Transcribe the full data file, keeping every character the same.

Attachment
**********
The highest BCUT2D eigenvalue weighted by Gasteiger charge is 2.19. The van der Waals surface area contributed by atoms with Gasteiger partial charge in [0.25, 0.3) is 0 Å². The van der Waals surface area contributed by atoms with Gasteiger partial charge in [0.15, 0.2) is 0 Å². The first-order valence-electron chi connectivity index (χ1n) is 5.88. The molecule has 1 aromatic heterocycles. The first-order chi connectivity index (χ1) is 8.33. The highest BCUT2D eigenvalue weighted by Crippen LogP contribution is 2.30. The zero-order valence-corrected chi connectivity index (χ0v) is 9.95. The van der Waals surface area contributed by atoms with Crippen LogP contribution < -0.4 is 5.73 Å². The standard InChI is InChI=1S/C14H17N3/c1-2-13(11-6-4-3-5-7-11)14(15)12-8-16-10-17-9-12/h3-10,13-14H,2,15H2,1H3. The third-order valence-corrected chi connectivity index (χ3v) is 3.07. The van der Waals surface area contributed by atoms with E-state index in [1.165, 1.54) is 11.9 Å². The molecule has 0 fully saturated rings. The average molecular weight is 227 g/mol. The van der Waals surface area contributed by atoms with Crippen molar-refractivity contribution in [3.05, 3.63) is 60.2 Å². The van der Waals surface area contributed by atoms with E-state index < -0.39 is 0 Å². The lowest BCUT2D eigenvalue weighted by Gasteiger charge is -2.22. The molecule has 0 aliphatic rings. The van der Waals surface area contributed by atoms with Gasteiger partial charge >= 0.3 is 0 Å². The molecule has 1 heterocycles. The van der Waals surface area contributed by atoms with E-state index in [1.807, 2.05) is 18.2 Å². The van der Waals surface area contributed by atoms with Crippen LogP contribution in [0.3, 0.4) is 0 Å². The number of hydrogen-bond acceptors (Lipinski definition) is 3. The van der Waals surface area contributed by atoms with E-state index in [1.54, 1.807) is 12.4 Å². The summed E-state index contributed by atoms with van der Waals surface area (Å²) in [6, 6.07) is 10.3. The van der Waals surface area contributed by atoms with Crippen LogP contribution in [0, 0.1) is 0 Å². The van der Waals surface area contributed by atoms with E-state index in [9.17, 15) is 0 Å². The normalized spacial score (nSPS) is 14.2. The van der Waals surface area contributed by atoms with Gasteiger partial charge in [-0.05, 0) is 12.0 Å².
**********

The highest BCUT2D eigenvalue weighted by Gasteiger charge is 2.19. The van der Waals surface area contributed by atoms with Gasteiger partial charge in [0.25, 0.3) is 0 Å². The van der Waals surface area contributed by atoms with Gasteiger partial charge in [0.15, 0.2) is 0 Å². The first-order valence-electron chi connectivity index (χ1n) is 5.88. The molecule has 1 aromatic heterocycles. The first-order chi connectivity index (χ1) is 8.33. The highest BCUT2D eigenvalue weighted by Crippen LogP contribution is 2.30. The zero-order valence-corrected chi connectivity index (χ0v) is 9.95. The van der Waals surface area contributed by atoms with Crippen LogP contribution < -0.4 is 5.73 Å². The standard InChI is InChI=1S/C14H17N3/c1-2-13(11-6-4-3-5-7-11)14(15)12-8-16-10-17-9-12/h3-10,13-14H,2,15H2,1H3. The third-order valence-corrected chi connectivity index (χ3v) is 3.07. The van der Waals surface area contributed by atoms with E-state index in [1.165, 1.54) is 11.9 Å². The molecule has 0 fully saturated rings. The average molecular weight is 227 g/mol. The van der Waals surface area contributed by atoms with Crippen molar-refractivity contribution in [3.05, 3.63) is 60.2 Å². The van der Waals surface area contributed by atoms with E-state index < -0.39 is 0 Å². The lowest BCUT2D eigenvalue weighted by Gasteiger charge is -2.22. The molecule has 0 aliphatic rings. The van der Waals surface area contributed by atoms with Gasteiger partial charge >= 0.3 is 0 Å². The molecule has 1 heterocycles. The van der Waals surface area contributed by atoms with E-state index in [1.807, 2.05) is 18.2 Å². The van der Waals surface area contributed by atoms with Crippen LogP contribution in [0.3, 0.4) is 0 Å². The number of hydrogen-bond acceptors (Lipinski definition) is 3. The van der Waals surface area contributed by atoms with E-state index in [1.54, 1.807) is 12.4 Å². The summed E-state index contributed by atoms with van der Waals surface area (Å²) in [6, 6.07) is 10.3. The van der Waals surface area contributed by atoms with Crippen LogP contribution in [0, 0.1) is 0 Å². The van der Waals surface area contributed by atoms with E-state index in [9.17, 15) is 0 Å². The normalized spacial score (nSPS) is 14.2. The van der Waals surface area contributed by atoms with Gasteiger partial charge in [-0.05, 0) is 12.0 Å².